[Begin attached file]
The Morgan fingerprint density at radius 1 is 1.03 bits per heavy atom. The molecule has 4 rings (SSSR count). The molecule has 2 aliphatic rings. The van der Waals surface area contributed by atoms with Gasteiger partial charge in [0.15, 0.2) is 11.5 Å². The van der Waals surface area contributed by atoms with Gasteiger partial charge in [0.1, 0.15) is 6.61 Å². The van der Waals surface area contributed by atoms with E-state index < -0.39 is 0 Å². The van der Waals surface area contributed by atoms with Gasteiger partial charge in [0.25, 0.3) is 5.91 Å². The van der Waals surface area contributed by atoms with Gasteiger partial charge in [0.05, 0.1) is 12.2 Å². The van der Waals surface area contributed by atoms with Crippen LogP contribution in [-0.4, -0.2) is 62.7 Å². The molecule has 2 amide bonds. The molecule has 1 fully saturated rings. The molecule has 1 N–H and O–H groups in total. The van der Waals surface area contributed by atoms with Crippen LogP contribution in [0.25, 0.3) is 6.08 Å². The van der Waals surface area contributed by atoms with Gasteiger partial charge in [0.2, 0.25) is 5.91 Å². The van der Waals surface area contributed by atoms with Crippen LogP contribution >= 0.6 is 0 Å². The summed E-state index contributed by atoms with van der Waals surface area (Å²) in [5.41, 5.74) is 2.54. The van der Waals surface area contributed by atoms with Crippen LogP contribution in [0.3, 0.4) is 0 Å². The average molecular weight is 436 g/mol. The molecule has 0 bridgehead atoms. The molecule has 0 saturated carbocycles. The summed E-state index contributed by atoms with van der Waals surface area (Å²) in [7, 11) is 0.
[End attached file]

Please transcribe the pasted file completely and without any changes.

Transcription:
The Morgan fingerprint density at radius 1 is 1.03 bits per heavy atom. The molecule has 4 rings (SSSR count). The molecule has 2 aliphatic rings. The van der Waals surface area contributed by atoms with Gasteiger partial charge in [0.15, 0.2) is 11.5 Å². The van der Waals surface area contributed by atoms with Gasteiger partial charge in [0.1, 0.15) is 6.61 Å². The van der Waals surface area contributed by atoms with E-state index < -0.39 is 0 Å². The van der Waals surface area contributed by atoms with Gasteiger partial charge in [0.25, 0.3) is 5.91 Å². The van der Waals surface area contributed by atoms with Gasteiger partial charge in [0.05, 0.1) is 12.2 Å². The van der Waals surface area contributed by atoms with Crippen LogP contribution in [-0.4, -0.2) is 62.7 Å². The molecule has 2 amide bonds. The molecule has 1 fully saturated rings. The molecule has 1 N–H and O–H groups in total. The van der Waals surface area contributed by atoms with Crippen LogP contribution in [0.25, 0.3) is 6.08 Å². The van der Waals surface area contributed by atoms with Gasteiger partial charge in [0.2, 0.25) is 5.91 Å². The van der Waals surface area contributed by atoms with Crippen LogP contribution >= 0.6 is 0 Å². The summed E-state index contributed by atoms with van der Waals surface area (Å²) in [5.41, 5.74) is 2.54. The van der Waals surface area contributed by atoms with Crippen LogP contribution in [0.3, 0.4) is 0 Å². The average molecular weight is 436 g/mol. The molecule has 0 bridgehead atoms. The molecule has 0 saturated carbocycles. The summed E-state index contributed by atoms with van der Waals surface area (Å²) in [7, 11) is 0.